Environment

A supermoon and a meteor shower: astronomical events this April

It never hurts to look up at the night sky. Stars explode, comets careen, cosmic miracles take place at an inconceivable scale far beyond our line of sight, and the only indication we get is the lightest of twinkles above our heads. Every once in a while, however, one of these phenomena deigns to enter our humble fields of vision. And while the Lyrids meteor shower is not the most exciting of them, it is among the first meteor showers of the year — and one of two reasons for us to keep our eyes trained towards the sky this month.

The showers can be seen at their peak tonight (as well as a few days before and after), but their glow might be dimmed by the other phenomenon of the month: a supermoon on April 26.

“What would have happened is that a comet would have broken up, probably centuries ago. We [the Earth] will be passing through the tail of the comet, or through what is left of it. This particular one is what we pass every year, around the third week of April,” explains Jayant Murthy, a scientist and professor at the Bengaluru-based Indian Institute of Astrophysics, over the phone. He adds, “The comet itself came by our solar system in the mid-1800s, and won’t be coming back for a while.”

Neeraj Ladia, head of education organisation SPACE Chennai, explains further: “When the debris is left in space, it has a fixed space in the sky. Due to the Earth’s revolution it will cross the debris that lies in the path of its orbit.” The parts of debris that encounter our atmosphere begin to burn, creating the spectacle of bright, streaking meteors.

Murthy adds that this particular shower does have a few bright fragments, and can be best viewed after midnight on a dark sky, ideally one not lit up by bright city lights. “It will be brightest between April 21 and 23. Look towards the Lyra constellation to spot it,” he suggests.

Major meteor showers through the year
  • January: Quadrantids
  • April: Lyrids
  • April-May: eta Aquariids
  • August: Perseids
  • October: Orionids
  • December: Geminids

The constellation, which the meteor shower has been named after, is considered the radiant point of the shower, explains Ladia. In simple terms, as the Earth nears this debris, that constellation is the point from where the shower appears to begin, to us.

Ladia calls this radiant point a meteor shower’s “address in the sky”. Whichever constellation it seems to be coming from, he says, is what the meteor shower is named after: Lyrids for Lyra, Geminids for Gemini, Perseid for Perseus and so on.

How powerful a meteor shower is, depends on a number of factors, such as how numerous the debris is, the size of each individual particle, its luminosity, and its rate per hour. The standard for measuring that last factor, says Ladia, “is zhr or zenithal hourly rate: how many meteors can one person see per hour on a clear night. It is the measure of the quality of a meteor shower.”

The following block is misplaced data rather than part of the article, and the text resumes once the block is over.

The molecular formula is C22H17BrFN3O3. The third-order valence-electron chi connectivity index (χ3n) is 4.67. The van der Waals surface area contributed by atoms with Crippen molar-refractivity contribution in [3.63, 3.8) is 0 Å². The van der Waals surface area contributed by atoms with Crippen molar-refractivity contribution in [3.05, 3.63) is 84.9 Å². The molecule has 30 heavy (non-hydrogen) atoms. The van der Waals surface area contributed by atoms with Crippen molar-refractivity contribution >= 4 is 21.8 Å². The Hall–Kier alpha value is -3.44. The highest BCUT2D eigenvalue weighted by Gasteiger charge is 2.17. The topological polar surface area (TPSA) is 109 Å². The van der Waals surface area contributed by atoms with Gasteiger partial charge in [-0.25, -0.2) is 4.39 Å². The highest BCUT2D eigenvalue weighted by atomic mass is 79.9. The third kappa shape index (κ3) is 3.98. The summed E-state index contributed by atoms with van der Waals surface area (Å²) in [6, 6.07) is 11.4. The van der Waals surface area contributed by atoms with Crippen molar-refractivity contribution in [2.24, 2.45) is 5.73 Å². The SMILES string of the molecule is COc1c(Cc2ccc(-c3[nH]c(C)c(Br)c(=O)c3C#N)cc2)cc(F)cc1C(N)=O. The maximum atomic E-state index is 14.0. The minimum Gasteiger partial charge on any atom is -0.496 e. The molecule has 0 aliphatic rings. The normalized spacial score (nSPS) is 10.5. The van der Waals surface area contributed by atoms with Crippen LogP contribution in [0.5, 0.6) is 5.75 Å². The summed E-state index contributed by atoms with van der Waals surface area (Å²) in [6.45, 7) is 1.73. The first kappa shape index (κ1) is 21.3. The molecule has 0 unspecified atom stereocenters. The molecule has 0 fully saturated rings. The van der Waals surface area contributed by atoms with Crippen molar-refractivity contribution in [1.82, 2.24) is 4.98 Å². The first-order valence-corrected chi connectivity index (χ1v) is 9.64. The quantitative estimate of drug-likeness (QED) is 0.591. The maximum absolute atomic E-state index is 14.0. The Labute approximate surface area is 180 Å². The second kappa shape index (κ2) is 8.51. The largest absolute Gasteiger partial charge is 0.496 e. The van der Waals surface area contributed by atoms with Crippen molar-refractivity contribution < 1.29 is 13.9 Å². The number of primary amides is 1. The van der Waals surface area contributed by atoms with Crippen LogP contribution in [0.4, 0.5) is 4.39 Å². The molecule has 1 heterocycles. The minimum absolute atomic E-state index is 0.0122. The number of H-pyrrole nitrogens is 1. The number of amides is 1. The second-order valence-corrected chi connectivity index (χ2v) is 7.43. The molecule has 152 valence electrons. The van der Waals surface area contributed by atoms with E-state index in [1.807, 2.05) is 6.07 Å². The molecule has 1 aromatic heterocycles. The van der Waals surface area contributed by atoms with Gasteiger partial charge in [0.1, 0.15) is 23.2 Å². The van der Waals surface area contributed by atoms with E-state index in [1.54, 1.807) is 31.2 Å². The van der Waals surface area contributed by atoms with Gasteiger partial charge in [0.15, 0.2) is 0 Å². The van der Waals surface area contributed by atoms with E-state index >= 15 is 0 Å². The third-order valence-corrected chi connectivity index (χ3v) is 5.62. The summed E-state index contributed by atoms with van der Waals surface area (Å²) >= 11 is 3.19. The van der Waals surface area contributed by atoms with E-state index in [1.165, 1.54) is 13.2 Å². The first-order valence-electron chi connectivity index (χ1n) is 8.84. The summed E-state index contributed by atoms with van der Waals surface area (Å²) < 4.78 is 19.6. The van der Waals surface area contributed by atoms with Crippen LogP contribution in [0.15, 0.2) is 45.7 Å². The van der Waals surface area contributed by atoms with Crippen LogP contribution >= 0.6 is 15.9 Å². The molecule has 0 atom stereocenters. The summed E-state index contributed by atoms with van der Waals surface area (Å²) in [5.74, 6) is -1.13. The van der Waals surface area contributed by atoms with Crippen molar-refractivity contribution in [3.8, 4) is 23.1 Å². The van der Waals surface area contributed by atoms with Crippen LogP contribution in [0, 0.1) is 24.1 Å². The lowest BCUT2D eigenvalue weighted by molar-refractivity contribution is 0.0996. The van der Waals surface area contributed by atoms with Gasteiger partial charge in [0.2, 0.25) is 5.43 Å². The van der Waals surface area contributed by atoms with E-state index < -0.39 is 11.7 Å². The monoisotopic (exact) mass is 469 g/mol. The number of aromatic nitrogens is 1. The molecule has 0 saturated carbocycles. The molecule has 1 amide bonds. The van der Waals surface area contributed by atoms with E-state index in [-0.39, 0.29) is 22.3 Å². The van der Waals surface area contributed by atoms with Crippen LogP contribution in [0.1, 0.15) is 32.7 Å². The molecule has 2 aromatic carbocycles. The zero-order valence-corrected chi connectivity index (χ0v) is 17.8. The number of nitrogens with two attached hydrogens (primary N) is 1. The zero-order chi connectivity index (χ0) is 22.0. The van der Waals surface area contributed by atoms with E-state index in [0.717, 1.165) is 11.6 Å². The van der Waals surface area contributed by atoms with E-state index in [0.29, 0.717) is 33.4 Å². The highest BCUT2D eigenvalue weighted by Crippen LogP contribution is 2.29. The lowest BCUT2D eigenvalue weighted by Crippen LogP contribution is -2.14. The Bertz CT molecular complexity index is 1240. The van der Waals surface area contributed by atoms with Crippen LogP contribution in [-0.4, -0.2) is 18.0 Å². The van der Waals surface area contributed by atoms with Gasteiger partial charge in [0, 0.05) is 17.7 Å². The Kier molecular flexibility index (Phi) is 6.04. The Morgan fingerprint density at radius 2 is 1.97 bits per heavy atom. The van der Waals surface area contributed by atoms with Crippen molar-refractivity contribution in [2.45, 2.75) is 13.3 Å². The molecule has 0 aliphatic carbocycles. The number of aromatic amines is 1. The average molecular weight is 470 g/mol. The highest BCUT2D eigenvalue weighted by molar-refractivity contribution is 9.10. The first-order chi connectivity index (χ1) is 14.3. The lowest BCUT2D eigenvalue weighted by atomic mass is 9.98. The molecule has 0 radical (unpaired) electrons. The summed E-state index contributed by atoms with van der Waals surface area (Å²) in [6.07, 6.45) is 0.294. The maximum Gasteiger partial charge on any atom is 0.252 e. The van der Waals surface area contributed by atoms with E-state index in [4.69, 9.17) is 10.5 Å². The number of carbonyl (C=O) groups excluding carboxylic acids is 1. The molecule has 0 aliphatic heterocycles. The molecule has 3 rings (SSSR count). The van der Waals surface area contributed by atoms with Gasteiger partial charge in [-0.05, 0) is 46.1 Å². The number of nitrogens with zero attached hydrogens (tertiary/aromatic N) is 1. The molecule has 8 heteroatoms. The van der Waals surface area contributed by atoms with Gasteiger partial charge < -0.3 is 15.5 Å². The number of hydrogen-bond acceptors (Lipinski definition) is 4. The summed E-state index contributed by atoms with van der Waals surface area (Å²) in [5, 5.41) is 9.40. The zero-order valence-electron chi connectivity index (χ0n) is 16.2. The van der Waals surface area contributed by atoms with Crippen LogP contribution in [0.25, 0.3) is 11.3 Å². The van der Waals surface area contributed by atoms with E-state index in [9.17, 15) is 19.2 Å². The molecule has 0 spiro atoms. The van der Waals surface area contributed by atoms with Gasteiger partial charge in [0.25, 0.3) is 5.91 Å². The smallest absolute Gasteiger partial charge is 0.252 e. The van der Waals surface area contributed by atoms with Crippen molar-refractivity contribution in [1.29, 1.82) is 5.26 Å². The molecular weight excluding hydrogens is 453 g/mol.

Lyrids has a zhr of 15 to 20 on dark skies, adds Ladia: “It isn’t very good, it is considered a fairly normal zhr. Geminids [in December] on the other hand has almost 120 zhr. Perseid, which is coming in August, will have around 80 meteors per hour.”

He further adds that Lyrids might be even less bright this year, because of its close proximity to the supermoon. “There is already a gibbous moon in the sky, which will only set around 1 am or 2 am each night,” he states, adding that post-1 am is the best time to make an attempt if you live close to dark skies.

Lyrid Meteor Shower - Night astrophotography skies with light trails from streaking meteors in April.

Lyrid Meteor Shower - Night astrophotography skies with light trails from streaking meteors in April.  

Clash of the titans

The biggest danger of the meteor shower being drowned out by luminosity still stems from the supermoon, which also happens to be the first of its kind this year. Supermoons are generally the brightest and largest full moons of the year, and can occur two or three times a year if certain factors fall exactly into place.

Shweta Kulkarni, chief executive officer of Pune-based organisation Astron, which works to spread awareness of astronomy, explains the concept of a supermoon. “The lunar orbit around the Earth is elliptical. So the moon is sometimes very close to the Earth, and sometimes moves further away during its orbit. When it is very close to us and we happen to have a full moon at the same time, we call it a supermoon.”

For any satellite, the closest point of orbit to Earth is termed its perigee. According to NASA, both a new moon and a full moon can be termed a supermoon, as long as it is within 90% of perigee.

So what does this mean in visual terms? According to both Kulkarni and Ladia, it is difficult to gauge the difference between a usual full moon and a supermoon unless you put their photographs side by side.

“The difference in size is just about 10% to 14%, so there isn’t much to notice once it’s up in the sky,” adds Ladia, “You can tell it most drastically when the moon is still rising. Closer to the horizon, with buildings, trees or other structures for reference, it can look amazing.” Space Chennai is organising a photography contest, as well as a Facebook Live on April 26. “Anyone can join in and enjoy it,” adds Ladia.

So you can keep your cameras and telephoto lenses ready, or you can just sit back and watch the sky and all its miracles, letting it provide some of the succour we so desperately need.

Related Topics
This article is closed for comments.
Please Email the Editor

Printable version | May 17, 2021 9:22:02 AM | https://www.thehindu.com/sci-tech/energy-and-environment/lyrids-meteor-shower-and-supermoon-in-april-2021/article34385605.ece

Next Story